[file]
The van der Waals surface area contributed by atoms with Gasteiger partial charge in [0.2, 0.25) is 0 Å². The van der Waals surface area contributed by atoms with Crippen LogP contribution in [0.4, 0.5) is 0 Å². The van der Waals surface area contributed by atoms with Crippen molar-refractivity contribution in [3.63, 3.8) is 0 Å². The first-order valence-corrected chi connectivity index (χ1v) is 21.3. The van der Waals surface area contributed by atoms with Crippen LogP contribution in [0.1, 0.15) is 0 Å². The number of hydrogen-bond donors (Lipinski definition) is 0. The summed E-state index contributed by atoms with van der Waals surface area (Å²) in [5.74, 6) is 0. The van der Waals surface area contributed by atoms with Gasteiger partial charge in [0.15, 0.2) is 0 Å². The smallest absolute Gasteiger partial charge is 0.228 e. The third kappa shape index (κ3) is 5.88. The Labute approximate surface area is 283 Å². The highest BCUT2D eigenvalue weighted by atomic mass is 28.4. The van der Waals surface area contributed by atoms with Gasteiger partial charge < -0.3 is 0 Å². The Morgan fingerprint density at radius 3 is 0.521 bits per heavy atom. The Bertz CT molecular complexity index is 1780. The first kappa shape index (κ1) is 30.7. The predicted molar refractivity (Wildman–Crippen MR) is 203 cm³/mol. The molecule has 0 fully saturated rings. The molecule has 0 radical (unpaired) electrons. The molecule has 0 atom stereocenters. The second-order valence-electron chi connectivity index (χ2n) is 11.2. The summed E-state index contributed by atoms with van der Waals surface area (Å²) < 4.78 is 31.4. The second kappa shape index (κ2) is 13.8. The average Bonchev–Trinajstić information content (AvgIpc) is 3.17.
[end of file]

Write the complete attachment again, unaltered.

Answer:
The van der Waals surface area contributed by atoms with Gasteiger partial charge in [0.2, 0.25) is 0 Å². The van der Waals surface area contributed by atoms with Crippen LogP contribution in [0.4, 0.5) is 0 Å². The van der Waals surface area contributed by atoms with Crippen molar-refractivity contribution in [3.63, 3.8) is 0 Å². The first-order valence-corrected chi connectivity index (χ1v) is 21.3. The van der Waals surface area contributed by atoms with Crippen LogP contribution in [0.1, 0.15) is 0 Å². The number of hydrogen-bond donors (Lipinski definition) is 0. The summed E-state index contributed by atoms with van der Waals surface area (Å²) in [5.74, 6) is 0. The van der Waals surface area contributed by atoms with Gasteiger partial charge in [0.15, 0.2) is 0 Å². The smallest absolute Gasteiger partial charge is 0.228 e. The third kappa shape index (κ3) is 5.88. The Labute approximate surface area is 283 Å². The highest BCUT2D eigenvalue weighted by atomic mass is 28.4. The van der Waals surface area contributed by atoms with Gasteiger partial charge < -0.3 is 0 Å². The Morgan fingerprint density at radius 3 is 0.521 bits per heavy atom. The Bertz CT molecular complexity index is 1780. The first kappa shape index (κ1) is 30.7. The predicted molar refractivity (Wildman–Crippen MR) is 203 cm³/mol. The molecule has 0 fully saturated rings. The molecule has 0 radical (unpaired) electrons. The molecule has 0 atom stereocenters. The second-order valence-electron chi connectivity index (χ2n) is 11.2. The summed E-state index contributed by atoms with van der Waals surface area (Å²) < 4.78 is 31.4. The second kappa shape index (κ2) is 13.8. The average Bonchev–Trinajstić information content (AvgIpc) is 3.17.